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The industry standard is for actors in gay scenes to wear condoms to protect against transmission of HIV and other sexually transmitted diseases.

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The group requires testing every 28 days and is considering a shift to every 14 days.Technology has complicated matters even further, said Katherine Hsu, the medical director of the Massachusetts Department of Public Health’s Division of STD Prevention & HIV/AIDS Surveillance.When a person tests positive for syphilis in Massachusetts, the case is reported to the state public health department, which reports it to the CDC without identifying the person.A second actor for, the San Francisco adult film company, announced Tuesday that he tested positive for HIV.The actor, who goes by the screen name Rod Daily, wrote on his Twitter account that he contracted HIV in the past month.The AIDS Healthcare Foundation filed a complaint with the state's Division of Occupational Safety and Health last week following Bay's diagnosis, calling for to better protect their employees by mandating condom use in all scenes.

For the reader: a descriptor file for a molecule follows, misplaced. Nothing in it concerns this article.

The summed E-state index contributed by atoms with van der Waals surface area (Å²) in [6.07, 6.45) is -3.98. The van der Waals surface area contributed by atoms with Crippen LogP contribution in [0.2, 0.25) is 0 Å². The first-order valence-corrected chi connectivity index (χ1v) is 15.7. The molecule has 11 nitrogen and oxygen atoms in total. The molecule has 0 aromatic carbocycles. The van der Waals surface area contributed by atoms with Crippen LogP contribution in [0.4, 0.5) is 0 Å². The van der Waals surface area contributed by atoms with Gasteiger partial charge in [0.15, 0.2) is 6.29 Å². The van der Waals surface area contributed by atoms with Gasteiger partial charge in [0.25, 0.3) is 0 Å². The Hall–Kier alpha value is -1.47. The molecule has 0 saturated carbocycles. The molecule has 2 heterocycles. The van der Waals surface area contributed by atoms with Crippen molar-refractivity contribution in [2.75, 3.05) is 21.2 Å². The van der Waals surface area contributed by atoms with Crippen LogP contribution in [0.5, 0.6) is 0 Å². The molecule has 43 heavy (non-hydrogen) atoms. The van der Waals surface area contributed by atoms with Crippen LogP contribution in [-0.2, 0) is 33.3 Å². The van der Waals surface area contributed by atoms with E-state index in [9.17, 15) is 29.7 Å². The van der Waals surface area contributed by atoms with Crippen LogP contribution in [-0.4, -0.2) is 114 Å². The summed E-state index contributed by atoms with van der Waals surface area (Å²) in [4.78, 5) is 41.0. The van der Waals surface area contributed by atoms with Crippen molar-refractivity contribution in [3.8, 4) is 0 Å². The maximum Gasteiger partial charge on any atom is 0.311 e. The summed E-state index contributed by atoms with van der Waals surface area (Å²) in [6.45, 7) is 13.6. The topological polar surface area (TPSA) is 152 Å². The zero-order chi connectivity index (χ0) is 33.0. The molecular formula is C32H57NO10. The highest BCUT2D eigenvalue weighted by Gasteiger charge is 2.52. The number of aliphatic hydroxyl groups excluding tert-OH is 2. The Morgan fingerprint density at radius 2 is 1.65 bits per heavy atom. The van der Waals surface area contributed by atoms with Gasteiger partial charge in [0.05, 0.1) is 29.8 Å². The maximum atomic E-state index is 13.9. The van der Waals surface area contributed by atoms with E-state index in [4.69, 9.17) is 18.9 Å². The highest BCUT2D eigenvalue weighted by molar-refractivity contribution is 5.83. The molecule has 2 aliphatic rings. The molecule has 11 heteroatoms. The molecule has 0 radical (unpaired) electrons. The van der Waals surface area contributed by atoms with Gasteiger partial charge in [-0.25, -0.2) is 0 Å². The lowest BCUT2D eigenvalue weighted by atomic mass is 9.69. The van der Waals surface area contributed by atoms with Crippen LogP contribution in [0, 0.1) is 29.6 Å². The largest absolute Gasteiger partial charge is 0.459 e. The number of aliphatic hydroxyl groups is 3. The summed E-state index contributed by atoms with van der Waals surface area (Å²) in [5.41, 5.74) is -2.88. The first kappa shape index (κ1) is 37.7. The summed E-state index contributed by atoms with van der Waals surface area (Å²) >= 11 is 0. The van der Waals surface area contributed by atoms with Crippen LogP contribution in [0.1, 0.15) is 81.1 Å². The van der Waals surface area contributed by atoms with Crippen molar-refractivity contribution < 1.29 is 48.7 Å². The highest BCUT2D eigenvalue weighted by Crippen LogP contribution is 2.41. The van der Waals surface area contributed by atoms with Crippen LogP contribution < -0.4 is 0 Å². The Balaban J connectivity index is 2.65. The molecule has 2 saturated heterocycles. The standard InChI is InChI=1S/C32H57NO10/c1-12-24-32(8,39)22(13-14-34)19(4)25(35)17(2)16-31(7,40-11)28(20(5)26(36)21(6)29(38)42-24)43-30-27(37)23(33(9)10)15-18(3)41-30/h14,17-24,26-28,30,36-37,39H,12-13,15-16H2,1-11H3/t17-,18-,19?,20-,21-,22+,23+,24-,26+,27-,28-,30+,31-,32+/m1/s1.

Acworth said industry standards for testing are rigorous.

Tracking and controlling transmission are already tricky since the disease manifests as a small painless lesion about a month after exposure.

Nicknamed the “The Great Pretender,” it can cause a head-scratching constellation of symptoms or none at all, depending on the stage.

Hsu said this “on-the-ground” approach has encountered significant challenges in today’s world of dating apps.

Before, when “an individual had (primary stage syphilis) and they knew the ...'s chief executive, Peter Acworth, said Daily and an actress known as Cameron Bay - who tested positive two weeks earlier - had been dating offscreen for at least six months.